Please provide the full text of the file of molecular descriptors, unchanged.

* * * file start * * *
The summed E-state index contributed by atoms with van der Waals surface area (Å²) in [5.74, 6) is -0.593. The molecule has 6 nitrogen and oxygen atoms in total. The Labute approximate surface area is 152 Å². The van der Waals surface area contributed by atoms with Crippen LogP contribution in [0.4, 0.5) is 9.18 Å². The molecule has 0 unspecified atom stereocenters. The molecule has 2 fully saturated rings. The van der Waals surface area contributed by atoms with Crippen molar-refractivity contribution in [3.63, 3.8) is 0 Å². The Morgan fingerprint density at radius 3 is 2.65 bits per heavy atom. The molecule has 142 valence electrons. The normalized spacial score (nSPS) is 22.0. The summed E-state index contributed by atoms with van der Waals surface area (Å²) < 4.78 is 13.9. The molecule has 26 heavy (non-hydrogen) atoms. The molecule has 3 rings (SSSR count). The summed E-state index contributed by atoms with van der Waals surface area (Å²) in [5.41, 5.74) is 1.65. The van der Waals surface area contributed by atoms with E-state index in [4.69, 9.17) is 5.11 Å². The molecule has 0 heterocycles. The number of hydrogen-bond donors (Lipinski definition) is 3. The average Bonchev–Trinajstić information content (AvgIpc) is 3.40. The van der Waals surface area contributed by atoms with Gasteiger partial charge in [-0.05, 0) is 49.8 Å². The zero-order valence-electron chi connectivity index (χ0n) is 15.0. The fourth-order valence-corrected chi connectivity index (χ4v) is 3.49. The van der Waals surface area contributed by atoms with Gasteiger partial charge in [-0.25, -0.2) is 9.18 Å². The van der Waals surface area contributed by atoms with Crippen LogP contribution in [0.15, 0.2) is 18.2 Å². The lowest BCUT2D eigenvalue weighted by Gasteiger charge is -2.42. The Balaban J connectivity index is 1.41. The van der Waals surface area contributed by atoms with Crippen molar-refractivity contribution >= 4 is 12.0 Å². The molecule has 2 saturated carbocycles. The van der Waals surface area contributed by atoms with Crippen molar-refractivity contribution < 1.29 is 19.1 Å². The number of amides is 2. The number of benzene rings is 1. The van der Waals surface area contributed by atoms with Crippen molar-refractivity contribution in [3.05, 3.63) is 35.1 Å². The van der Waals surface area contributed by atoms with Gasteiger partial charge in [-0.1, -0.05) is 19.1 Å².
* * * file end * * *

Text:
The summed E-state index contributed by atoms with van der Waals surface area (Å²) in [5.74, 6) is -0.593. The molecule has 6 nitrogen and oxygen atoms in total. The Labute approximate surface area is 152 Å². The van der Waals surface area contributed by atoms with Crippen LogP contribution in [0.4, 0.5) is 9.18 Å². The molecule has 0 unspecified atom stereocenters. The molecule has 2 fully saturated rings. The van der Waals surface area contributed by atoms with Crippen molar-refractivity contribution in [3.63, 3.8) is 0 Å². The Morgan fingerprint density at radius 3 is 2.65 bits per heavy atom. The molecule has 142 valence electrons. The normalized spacial score (nSPS) is 22.0. The summed E-state index contributed by atoms with van der Waals surface area (Å²) < 4.78 is 13.9. The molecule has 26 heavy (non-hydrogen) atoms. The molecule has 3 rings (SSSR count). The summed E-state index contributed by atoms with van der Waals surface area (Å²) in [5.41, 5.74) is 1.65. The van der Waals surface area contributed by atoms with E-state index in [4.69, 9.17) is 5.11 Å². The molecule has 0 heterocycles. The number of hydrogen-bond donors (Lipinski definition) is 3. The average Bonchev–Trinajstić information content (AvgIpc) is 3.40. The van der Waals surface area contributed by atoms with Gasteiger partial charge in [-0.05, 0) is 49.8 Å². The zero-order valence-electron chi connectivity index (χ0n) is 15.0. The fourth-order valence-corrected chi connectivity index (χ4v) is 3.49. The van der Waals surface area contributed by atoms with Gasteiger partial charge in [-0.25, -0.2) is 9.18 Å². The van der Waals surface area contributed by atoms with Crippen LogP contribution in [0.15, 0.2) is 18.2 Å². The lowest BCUT2D eigenvalue weighted by Gasteiger charge is -2.42. The Balaban J connectivity index is 1.41. The van der Waals surface area contributed by atoms with Crippen molar-refractivity contribution >= 4 is 12.0 Å². The molecule has 2 saturated carbocycles. The van der Waals surface area contributed by atoms with Crippen molar-refractivity contribution < 1.29 is 19.1 Å². The number of amides is 2. The number of benzene rings is 1. The van der Waals surface area contributed by atoms with Crippen molar-refractivity contribution in [3.05, 3.63) is 35.1 Å². The van der Waals surface area contributed by atoms with Gasteiger partial charge in [-0.1, -0.05) is 19.1 Å².